The emergence of commercial television advertising impacted women working as copywriters and artists in the creative departments of London ad agencies. Looking at the period 1955 to 1968, this paper discusses whether the observed fall in the proportion of women in creative departments was on par with a broader national “problem” of fewer and fewer women in professional occupations, or whether women in this sector were particularly hard hit. The research concludes that women copywriters and artists did not benefit from the advent of commercial television advertising. Their careers were limited by disparaging attitudes held by the younger generation, and changes in processes and creative skills required by the new medium. It also illustrates, however, that new opportunities for women did open up in television advertising production, in both advertising agencies and the wider production industry.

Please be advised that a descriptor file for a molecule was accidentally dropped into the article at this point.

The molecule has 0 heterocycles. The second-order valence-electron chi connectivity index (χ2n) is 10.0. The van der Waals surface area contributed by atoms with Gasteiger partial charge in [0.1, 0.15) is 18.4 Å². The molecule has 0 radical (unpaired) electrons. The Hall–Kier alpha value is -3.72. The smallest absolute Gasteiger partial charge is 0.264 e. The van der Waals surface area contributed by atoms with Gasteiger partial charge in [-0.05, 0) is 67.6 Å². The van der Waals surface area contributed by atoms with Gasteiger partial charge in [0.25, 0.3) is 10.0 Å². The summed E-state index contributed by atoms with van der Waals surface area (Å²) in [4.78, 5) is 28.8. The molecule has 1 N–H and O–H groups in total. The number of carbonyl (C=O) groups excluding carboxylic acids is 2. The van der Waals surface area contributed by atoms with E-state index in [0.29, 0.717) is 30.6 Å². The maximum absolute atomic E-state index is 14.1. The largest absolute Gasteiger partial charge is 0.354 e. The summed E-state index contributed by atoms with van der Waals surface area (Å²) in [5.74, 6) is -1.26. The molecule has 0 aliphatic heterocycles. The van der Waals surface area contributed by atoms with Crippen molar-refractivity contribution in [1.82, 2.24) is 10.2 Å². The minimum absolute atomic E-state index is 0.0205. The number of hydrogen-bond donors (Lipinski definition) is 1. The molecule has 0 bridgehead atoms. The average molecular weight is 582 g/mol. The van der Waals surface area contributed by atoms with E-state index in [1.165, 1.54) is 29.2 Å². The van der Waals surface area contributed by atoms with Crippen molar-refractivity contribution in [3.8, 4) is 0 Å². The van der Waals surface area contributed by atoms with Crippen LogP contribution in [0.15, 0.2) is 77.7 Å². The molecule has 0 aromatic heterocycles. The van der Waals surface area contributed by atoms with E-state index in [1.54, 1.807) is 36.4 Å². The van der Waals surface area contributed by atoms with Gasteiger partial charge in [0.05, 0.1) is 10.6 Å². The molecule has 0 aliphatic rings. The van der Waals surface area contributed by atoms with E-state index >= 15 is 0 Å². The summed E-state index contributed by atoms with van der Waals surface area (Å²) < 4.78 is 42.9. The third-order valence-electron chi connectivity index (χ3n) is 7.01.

“The men did not care for us women”: How Women Lost Out in the Creative Departments of Advertising Agencies in the 1950s and 1960s
Before commencing her postgraduate research into the impact of commercial television advertising on advertising industries and viewers, Alison Payne was a marketing and communications strategist working in advertising agencies and strategic consultancies across both the private and the public sectors. Since starting her doctoral research at Birkbeck, University of London, she has given papers at a number of conferences, taught students in the master's degree program in Film and Visual Media at Birkbeck, and lectured as part of Syracuse University's Mass Media program. Payne received her PhD in 2016 and continues to work as a freelance consultant and writer.
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Alison Payne; “The men did not care for us women”: How Women Lost Out in the Creative Departments of Advertising Agencies in the 1950s and 1960s. Feminist Media Histories 1 October 2018; 4 (4): 83–108. doi: https://doi.org/10.1525/fmh.2018.4.4.83
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